Business as usual for the govt as Thai rice loses business
April 26, 2012 00:00
By Suthichai Yoon
The bad news from out there from the foot soldiers in the battlefield is that we are losing the fight and the commanders in the war room had better change the strategy.
The word from the commanders has come back: “No change in strategy. You may lose in the battlefield but we will negotiate with the commanders on the other side.”
Do you think, in the end, the country can win the war? Do you think the “commanders on the other side” will negotiate with “commanders on this side” if they already have the upper hand?
That is what is happening in the rice export war. Exporters have been filing reports that confirm that things are going very badly. Thailand is losing its long-held traditional position as the world’s leading rice exporter.
First, India is back in the market in full force. It has renewed permits for private exporters to double rice exports from two to four million tonnes.
Second, Vietnam and India have cut their prices down in a move that has sparked fierce competition – so much so that Thai rice is at least US$100 per tonne more expensive – at $515-$525 per tonne.
Kobsuk Iamsuri, president of the Thai Rice Exporters Association, has raised the red flag, screaming for the government to urgently consider a policy shift in the rice subsidy policy, or else the “crisis” could get worse. And, she warns, Thailand stands to lose out in a long-drawn-out battle that will have far-reaching implications beyond what politicians can contemplate at the moment.
The value of Thailand’s rice exports has so far dropped by about 50 per cent compared to the same period last year. According to Kobsuk, the main reason for this major decline is India’s return to the market – and new competition from Burma and Cambodia, while “old rivals” such as Vietnam, and even the United States, have more or less doubled their exports of rice of various kinds.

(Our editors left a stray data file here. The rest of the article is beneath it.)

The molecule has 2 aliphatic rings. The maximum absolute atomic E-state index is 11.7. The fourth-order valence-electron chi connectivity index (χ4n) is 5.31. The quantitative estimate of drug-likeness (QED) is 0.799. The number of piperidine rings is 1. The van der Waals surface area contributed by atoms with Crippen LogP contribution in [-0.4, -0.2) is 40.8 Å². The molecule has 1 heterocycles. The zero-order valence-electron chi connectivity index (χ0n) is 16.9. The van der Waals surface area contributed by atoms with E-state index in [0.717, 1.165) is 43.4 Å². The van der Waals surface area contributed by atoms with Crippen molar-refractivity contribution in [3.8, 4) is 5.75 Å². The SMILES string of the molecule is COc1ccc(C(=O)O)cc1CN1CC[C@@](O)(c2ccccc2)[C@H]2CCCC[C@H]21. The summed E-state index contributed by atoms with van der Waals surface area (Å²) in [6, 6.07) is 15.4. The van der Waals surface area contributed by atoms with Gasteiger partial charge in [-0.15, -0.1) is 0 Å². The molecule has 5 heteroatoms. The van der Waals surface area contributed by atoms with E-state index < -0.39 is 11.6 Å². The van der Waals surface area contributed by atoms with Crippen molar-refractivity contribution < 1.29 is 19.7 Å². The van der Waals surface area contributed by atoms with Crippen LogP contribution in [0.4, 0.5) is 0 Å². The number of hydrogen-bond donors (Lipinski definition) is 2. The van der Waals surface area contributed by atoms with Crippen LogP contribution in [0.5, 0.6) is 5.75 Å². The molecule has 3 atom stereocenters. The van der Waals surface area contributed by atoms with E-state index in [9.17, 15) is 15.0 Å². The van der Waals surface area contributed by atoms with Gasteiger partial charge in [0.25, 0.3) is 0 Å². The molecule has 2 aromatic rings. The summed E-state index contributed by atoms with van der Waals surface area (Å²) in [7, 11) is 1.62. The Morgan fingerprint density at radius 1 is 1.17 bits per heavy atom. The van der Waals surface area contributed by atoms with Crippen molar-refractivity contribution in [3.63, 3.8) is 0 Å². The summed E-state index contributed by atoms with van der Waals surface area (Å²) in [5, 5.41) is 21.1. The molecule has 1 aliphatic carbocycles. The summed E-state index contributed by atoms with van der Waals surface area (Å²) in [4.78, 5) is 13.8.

Vietnam, for one, has mounted an aggressive strategy by cutting its rice price to the world’s lowest, while India isn’t taking this competition sitting down either. Things might get so competitive that rice could be offered at as low as $300 per tonne. That could drive Thailand into a corner.
The rice exporters’ chief spokesperson insists that the world market hasn’t responded positively to the Thai government’s highly-publicised policy of using its rice-subsidy scheme to jack up global rice prices to the $700-$800-per-tonne range. Instead, the real prices are between $400-$500.
“Therefore, I am afraid the rice policy isn’t working, both in its aim to push up prices and protect Thai exporters and farmers,” she declared, adding that India and Vietnam have snatched away the parboiled rice market from Thailand, while Vietnam has beaten Thailand in the high-end market for hommali fragrant rice. Hong Kong and China, two of Thailand’s major buyers in this category, have recently gone to Vietnam instead.
Kobsuk predicts that Thailand’s total rice exports this year may shrink to 6.5 million tonnes, down from last year 10.5 million tonnes. It’s going to be a record low.
But those words – confirmed by most other major rice exporters – haven’t triggered any alarm bells within the government so far.
Commerce Minister Boonsong Teriyapirbom, asked to comment on these highly negative reports, didn’t show any sign of concern. He said the government won’t change its policy to accept paddy from farmers at Bt15,000 per tonne.
Why, in the face of all this bad news from the front line, does he refuse to consider a review of the policy?
“Because it’s the government’s policy,” he says.
How is he going to tackle the issue?
The minister repeated what the government’s leaders have said from the outset: “We will sell our rice through government-to-government (G-to-G) deals.”
How that can be a solution remains a mystery. Would any foreign government buy Thai rice from the Thai government at a price higher than the market quotations? If the Thai government wants to sell to another government at a “competitive” price, that would mean yet another subsidy out of the Thai taxpayers’ pocket.
How that can be called a “solution” is anybody’s guess.